Are you comfortable asking questions when it comes to your money?
Many of us trust that “the system” has our best interests at heart. That the bill we are being asked to pay for services provided is fair and accurate. But here is the thing….no one is looking out for you! The bank, the insurance company, the phone company, the car dealership….they are all concerned primarily with maximizing profit. You have to be comfortable asking the difficult questions. Let me provide some examples.
Scenario 1; Hidden Fees: You walk into a car dealership looking for a new car. A helpful salesperson spends the time with you to determine your needs and budget. You are quoted a price of $20,000 for the car you want. Then, after an hour of sitting in their office, you are presented with a bill of sale….for $24,000. What happened? Where, there is GST of course. There are also fees associated with the sale. And a fee for registration. And a fee for cleaning the car. And an admin fee…And…And…..Gee, all of these charges seem reasonable but no one told me about them and my budget was only $20,000. Some of these charges will be necessary and it is assumed that you would have done some research on the additional fees – but some can be waived with a bit of negotiation. Don’t be afraid to ask what the charges are for to determine if they are really necessary.
Scenario 2; Unexpected Expenses: You and your spouse finally saved up enough money to buy your first place. The bank approves you for a mortgage of $250,000. You calculate that your monthly mortgage payments will be $1300. Off you go, searching for that perfect townhome. Your realtor finds you the perfect home and you sign on the dotted line.
Then the first months bills roll in…..
The mortgage payment comes out for $1300. Then the condo board sends you a notice. As the new owner you will be required to pay condo fees of $300 per month. These fees go to maintaining the building and providing services like insurance and garbage pick up. They will need payment within 30 days. The condo fees don’t include utilities (water, heat, and gas). Last month these were $150, payable to the local utility provider by next month. The city sends you a notice in the mail – property taxes are going to be due in three months. As you declined the TIPP program offered by the bank (what does TIPP stand for anyways?), you’ll be required to pay $1,500 in a few months time. (*Note: TIPP stands for tax instalment prepayment plan. The estimated annual property taxes are taken from your account on a monthly basis, making the payments more manageable than a one time lump sum).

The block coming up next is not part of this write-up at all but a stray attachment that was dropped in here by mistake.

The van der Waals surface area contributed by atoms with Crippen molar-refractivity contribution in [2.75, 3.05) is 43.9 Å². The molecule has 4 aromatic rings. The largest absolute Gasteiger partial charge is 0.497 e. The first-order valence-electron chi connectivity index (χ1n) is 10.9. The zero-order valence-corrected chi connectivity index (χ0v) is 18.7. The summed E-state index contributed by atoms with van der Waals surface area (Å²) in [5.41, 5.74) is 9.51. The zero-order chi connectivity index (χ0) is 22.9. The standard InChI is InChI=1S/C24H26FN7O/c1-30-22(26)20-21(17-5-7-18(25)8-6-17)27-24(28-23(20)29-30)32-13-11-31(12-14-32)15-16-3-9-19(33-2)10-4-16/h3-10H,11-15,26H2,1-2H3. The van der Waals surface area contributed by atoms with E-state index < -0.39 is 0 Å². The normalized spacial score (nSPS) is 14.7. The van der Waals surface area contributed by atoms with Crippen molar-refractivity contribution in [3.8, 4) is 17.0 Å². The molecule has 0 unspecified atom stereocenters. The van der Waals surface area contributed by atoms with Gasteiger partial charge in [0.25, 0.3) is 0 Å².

Let’s revisit your monthly budget. Mortgage: $1300. Condo Fees $300. Utiliities $150. Taxes $125 ($1500 over 12 months). Total: $1875. That’s 44% increase from what you originally budged when you bought the place, yikes! That’s an extra $6,900 per year you have to now factor into the budget.
Typically the bank factors some of these things in when approving your mortgage. However it is in their best interest to provide the maximum mortgage amount possible (in order to gain the most interest from you), while balancing their fiduciary responsibility to not lend you so much that you will default on your payments.
The onus is on the consumer to do their homework. The above is a great example of how shocking it can be from going to a renter status (pay one person once per month and that’s it!), to a homeowner who has obligations to many people.
There are lots of websites with helpful tips and information when it comes to buying a first home.
With things like insurance and car purchases, it is up to you to ask what you are being charged for. It can be an uncomfortable conversation and many times you may be given high level answers which do not really provide insight. Don’t be afraid with speaking up! It is YOUR money after all….the best companies are the ones who will have no problem answering your questions because they know an informed customer is a happy customer.